Human Nature and Technical Communication

As some of you might have noticed, I’m a bit of a science fiction fan. Star Trek, of course, rates high among my favorites. However, the more I read about and observe human history, the more I’m painfully aware that we’re a long way from Gene Roddenberry’s vision of a better, kinder human race–and even the Starship Enterprise carried phasers and photon torpedoes. So while I do what I can to operate with Star Trek-type idealism, I know all too well that the darker side of human nature can bring me “down to Earth” in a hurry. Coping with humanity’s failings keeps me employed as I work on this century’s space efforts.

Accidents and Errors

Human beings are imperfect beings, limited as we are by our senses, which limited bandwidth, specific response rates, and a vulnerability to confusion or misinterpretation.

What this means for technical communicators working in high technology is that we have a duty and responsibility to make procedures, cautions, warnings, and emergency communications as clear and error free as possible. We have the opportunity to write and edit plans that enable scientific and engineering organizations operate with prudence and safety. In the space industry, this can include things like contamination control plans, environmental protection protocols (on and off Earth), and operating instructions.

Stubbornness and Malice

For people who inadvertently or purposely refuse to follow directions, launch vehicles, spacecraft, and their related ground hardware include a variety of bells and whistles (lights, sirens, danger signs, status indicators, lockout mechanisms, etc.) to keep human beings from doing inadvertent harm to themselves as well as others. Technical communicators might have a hand in writing or reviewing signage that provide cautions and warnings. We definitely have a role in writing and editing safety training classes, which cover everything from what the various cautions and warnings look like and mean to what sort of personal protective equipment (PPE) is appropriate for different hazardous situations.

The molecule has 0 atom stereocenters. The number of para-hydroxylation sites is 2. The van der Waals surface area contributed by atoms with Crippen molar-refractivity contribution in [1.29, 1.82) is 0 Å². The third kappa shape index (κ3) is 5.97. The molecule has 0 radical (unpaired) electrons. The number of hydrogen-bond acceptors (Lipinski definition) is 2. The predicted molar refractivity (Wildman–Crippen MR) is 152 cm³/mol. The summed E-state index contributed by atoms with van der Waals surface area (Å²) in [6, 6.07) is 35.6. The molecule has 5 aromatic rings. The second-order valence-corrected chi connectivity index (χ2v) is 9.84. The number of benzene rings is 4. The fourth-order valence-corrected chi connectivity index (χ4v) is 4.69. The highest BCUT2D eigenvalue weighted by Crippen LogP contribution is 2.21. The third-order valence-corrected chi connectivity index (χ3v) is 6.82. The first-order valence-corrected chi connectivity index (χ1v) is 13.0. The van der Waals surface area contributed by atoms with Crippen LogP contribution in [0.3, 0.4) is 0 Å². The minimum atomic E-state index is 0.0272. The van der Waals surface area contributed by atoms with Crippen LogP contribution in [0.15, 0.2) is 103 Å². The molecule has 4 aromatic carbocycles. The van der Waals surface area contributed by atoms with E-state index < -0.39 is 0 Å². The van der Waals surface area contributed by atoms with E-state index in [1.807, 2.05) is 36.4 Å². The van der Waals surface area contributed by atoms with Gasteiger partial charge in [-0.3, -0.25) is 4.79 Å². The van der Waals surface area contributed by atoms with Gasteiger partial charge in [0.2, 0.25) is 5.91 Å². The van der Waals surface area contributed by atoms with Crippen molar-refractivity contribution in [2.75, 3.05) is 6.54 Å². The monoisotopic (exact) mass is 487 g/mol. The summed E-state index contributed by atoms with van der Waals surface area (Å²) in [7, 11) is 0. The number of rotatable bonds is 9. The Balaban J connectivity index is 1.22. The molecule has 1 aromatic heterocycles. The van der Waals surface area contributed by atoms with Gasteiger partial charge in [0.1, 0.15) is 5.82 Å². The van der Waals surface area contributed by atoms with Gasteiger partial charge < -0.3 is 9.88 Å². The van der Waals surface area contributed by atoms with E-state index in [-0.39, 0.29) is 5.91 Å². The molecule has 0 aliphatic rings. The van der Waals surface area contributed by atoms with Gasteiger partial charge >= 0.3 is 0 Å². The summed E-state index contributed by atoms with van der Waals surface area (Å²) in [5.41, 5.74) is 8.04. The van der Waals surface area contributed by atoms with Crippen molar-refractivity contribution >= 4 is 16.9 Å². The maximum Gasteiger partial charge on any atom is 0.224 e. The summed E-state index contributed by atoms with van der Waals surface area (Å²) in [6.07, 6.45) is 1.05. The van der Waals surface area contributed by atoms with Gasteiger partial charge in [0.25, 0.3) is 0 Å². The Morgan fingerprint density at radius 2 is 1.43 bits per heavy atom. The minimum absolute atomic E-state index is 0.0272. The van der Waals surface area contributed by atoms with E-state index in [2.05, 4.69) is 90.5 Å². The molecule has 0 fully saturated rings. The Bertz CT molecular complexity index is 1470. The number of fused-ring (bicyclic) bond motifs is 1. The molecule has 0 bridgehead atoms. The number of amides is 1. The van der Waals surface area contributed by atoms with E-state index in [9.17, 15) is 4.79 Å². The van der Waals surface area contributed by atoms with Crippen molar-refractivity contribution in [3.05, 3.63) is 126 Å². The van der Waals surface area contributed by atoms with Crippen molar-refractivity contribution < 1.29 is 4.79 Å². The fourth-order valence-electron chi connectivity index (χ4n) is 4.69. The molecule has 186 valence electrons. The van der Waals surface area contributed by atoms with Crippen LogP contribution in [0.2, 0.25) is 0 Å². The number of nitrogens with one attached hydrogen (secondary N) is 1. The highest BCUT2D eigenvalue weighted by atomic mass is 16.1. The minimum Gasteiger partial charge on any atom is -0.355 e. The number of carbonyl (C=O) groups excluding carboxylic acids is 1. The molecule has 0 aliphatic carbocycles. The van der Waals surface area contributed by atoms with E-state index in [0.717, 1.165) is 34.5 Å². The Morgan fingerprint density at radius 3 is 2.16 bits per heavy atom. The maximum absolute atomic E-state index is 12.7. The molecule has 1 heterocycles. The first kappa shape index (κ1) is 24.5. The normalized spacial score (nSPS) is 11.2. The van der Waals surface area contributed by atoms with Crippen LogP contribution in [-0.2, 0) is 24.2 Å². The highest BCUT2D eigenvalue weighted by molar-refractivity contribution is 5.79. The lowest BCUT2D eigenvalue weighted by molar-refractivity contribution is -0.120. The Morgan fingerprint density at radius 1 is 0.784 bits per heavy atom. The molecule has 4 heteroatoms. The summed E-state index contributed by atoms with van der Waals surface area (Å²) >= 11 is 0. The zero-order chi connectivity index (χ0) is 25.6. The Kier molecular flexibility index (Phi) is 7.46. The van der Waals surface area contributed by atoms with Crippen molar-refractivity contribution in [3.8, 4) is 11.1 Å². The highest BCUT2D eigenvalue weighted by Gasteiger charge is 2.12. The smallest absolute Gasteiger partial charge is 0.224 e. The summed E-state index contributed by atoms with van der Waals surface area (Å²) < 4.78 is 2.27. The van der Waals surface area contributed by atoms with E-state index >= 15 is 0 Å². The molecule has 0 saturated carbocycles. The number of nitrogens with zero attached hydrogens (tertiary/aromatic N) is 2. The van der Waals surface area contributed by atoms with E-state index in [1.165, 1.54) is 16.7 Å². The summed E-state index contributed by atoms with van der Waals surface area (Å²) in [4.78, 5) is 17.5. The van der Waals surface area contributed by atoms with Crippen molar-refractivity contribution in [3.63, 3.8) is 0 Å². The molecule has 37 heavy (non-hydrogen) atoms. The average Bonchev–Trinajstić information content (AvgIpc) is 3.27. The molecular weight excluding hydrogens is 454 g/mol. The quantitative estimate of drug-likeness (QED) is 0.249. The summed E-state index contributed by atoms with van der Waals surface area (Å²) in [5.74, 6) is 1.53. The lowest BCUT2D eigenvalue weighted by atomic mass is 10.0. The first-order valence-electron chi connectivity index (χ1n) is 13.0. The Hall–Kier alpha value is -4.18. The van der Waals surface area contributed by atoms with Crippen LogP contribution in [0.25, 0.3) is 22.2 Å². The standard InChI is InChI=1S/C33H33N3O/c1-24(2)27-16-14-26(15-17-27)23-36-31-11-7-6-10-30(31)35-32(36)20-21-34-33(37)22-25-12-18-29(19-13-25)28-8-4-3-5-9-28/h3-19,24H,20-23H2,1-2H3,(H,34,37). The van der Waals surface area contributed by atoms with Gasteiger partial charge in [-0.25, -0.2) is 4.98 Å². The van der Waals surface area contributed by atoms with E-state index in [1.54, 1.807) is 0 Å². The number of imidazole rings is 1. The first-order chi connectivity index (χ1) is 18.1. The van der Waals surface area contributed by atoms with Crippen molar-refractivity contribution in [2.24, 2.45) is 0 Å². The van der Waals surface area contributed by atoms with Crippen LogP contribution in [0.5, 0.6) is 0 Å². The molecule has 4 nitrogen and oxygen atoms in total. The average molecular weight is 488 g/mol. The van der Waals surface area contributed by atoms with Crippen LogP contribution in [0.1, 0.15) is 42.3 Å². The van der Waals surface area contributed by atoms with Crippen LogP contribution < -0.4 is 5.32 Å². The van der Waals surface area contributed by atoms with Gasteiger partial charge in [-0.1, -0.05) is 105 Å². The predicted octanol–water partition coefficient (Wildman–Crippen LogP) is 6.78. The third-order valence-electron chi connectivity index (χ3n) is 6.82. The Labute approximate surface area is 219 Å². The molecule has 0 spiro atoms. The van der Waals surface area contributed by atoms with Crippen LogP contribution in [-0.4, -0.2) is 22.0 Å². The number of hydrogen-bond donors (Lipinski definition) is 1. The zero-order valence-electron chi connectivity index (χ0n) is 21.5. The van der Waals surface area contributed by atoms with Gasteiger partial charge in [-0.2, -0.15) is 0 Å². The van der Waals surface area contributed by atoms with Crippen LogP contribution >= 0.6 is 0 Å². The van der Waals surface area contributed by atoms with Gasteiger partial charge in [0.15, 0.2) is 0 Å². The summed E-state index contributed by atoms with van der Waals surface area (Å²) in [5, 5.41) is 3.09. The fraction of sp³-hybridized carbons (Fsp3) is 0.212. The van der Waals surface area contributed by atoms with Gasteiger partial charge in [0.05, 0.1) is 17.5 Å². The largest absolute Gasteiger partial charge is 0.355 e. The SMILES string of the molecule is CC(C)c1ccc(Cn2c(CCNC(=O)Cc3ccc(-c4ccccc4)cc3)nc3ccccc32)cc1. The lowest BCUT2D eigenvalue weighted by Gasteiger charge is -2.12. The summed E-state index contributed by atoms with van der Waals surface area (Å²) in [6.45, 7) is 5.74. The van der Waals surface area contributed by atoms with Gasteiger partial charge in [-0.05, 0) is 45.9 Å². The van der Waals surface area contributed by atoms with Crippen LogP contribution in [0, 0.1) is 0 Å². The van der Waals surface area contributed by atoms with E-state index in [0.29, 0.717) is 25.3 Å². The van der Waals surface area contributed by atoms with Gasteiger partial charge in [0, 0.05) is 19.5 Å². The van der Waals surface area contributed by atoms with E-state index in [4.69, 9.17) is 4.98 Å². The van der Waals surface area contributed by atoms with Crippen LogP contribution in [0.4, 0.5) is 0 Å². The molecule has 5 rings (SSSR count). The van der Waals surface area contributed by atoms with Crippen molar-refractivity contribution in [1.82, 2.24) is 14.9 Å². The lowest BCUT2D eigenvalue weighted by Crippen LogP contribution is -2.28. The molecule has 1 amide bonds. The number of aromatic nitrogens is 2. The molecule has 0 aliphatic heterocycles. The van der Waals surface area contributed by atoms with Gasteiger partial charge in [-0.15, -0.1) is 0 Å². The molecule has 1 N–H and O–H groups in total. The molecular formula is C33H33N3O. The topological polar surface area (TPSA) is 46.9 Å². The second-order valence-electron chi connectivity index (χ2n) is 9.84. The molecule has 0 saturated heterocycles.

Unfortunately, there are also people who actively attempt to damage hardware, software, or the people using it. That is why NASA and its related contractors create and implement security and access control plans. If tech writers are not writing these plans, they are at least included in the editing loop. Some of these plans are treated as classified by government agencies or propriety by private industry so the plans do not get into unfriendly hands…or, if they do, the people leaking them face consequences. I’ve also seen “INFOSEC” (information security) or physical security plans refer to classified, secret, or top secret procedures that not included in the text. If these plans get leaked, any bad actors will (most likely) still not know all of the means at the disposal of the government to keep them from doing too much harm.

Bottom line: while we can keep on working toward and hoping for a better future, our communications must, realistically, address the limitations of human nature, both accidental and purposeful.

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About Bart Leahy

Freelance Technical Writer, Science Cheerleader Event & Membership Director, and an all-around nice guy. Here to help.
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